New York — Oil prices were on track for their biggest monthly gain in almost a year on Monday, boosted by a supply shortage and political tensions in Eastern Europe and the Middle East.
The most-active Brent contract, for April delivery , was trading up 48 cents to $89.00 per barrel by 1630 GMT. The front-month contract, for March delivery , rose $1.15 to $91.18 a barrel but was set to expire later in the day.
U.S. West Texas Intermediate crude rose 56 cents to $87.38 a barrel.
The benchmarks recorded their highest levels since October 2014 on Friday, at $91.70 and $88.84, respectively, and their sixth straight weekly gain. They were headed for gains of more than 16% this month, the most since February 2021.
Market analysts and Reuters sources widely expect OPEC+ to keep to its policy of gradual production increases when it meets on Wednesday.
Major producers in the Organization of the Petroleum Exporting Countries (OPEC) and allies led by Russia, collectively known as OPEC+, have raised their output by 400,000 bpd every month since August.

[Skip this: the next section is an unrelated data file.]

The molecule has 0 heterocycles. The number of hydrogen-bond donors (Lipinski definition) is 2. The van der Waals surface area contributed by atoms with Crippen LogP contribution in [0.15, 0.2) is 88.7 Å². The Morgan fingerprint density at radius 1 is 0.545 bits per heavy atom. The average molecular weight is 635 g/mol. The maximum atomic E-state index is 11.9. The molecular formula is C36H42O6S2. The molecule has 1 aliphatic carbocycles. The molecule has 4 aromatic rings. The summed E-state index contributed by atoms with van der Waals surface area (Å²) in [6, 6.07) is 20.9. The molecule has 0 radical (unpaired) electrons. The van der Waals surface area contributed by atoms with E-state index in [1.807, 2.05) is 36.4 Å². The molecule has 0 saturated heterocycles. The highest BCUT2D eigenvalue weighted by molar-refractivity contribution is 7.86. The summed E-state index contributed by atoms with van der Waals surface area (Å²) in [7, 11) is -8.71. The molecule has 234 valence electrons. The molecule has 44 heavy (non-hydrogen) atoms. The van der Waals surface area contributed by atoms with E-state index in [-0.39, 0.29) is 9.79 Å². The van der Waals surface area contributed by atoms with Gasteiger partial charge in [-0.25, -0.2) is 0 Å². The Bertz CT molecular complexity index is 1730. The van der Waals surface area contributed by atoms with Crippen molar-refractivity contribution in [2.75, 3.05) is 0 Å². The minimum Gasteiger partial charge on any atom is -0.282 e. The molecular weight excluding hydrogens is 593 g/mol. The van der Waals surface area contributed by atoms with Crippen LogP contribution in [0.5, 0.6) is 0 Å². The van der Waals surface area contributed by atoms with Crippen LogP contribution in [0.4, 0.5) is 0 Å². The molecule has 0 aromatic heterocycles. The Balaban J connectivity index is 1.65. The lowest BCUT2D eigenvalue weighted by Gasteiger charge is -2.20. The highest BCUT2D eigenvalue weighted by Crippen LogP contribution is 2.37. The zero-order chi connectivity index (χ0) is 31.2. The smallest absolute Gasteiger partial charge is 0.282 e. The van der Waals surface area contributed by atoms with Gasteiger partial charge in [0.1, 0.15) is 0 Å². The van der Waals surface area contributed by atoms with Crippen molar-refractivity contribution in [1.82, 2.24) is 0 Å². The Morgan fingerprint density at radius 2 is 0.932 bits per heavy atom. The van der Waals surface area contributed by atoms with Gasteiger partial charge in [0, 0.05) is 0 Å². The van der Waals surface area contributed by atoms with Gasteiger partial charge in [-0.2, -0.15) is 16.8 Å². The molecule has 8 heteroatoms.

The “month-to-month supply increases of 400,000 bpd are either too immaterial for the market to appreciate and more importantly, not being completely fulfilled by the group,” said Louise Dickson, Rystad Energy’s senior oil markets analyst.
“The only short-term solution for balancing the supply-short oil market will therefore need to come from OPEC+, and steered by Saudi Arabia, the producer with the largest spare capacity.”
Geopolitical tensions involving major oil producers Russia and the United Arab Emirates have increased recently.
The head of NATO said on Sunday that Europe needed to diversify its energy supplies as Britain warned it was “highly likely” that Russia was looking to invade Ukraine.
The market is also on alert over the Middle East after the United Arab Emirates said it had intercepted a ballistic missile fired by Yemen’s Houthi as the Gulf state hosted Israeli President Isaac Herzog, in a first such visit.
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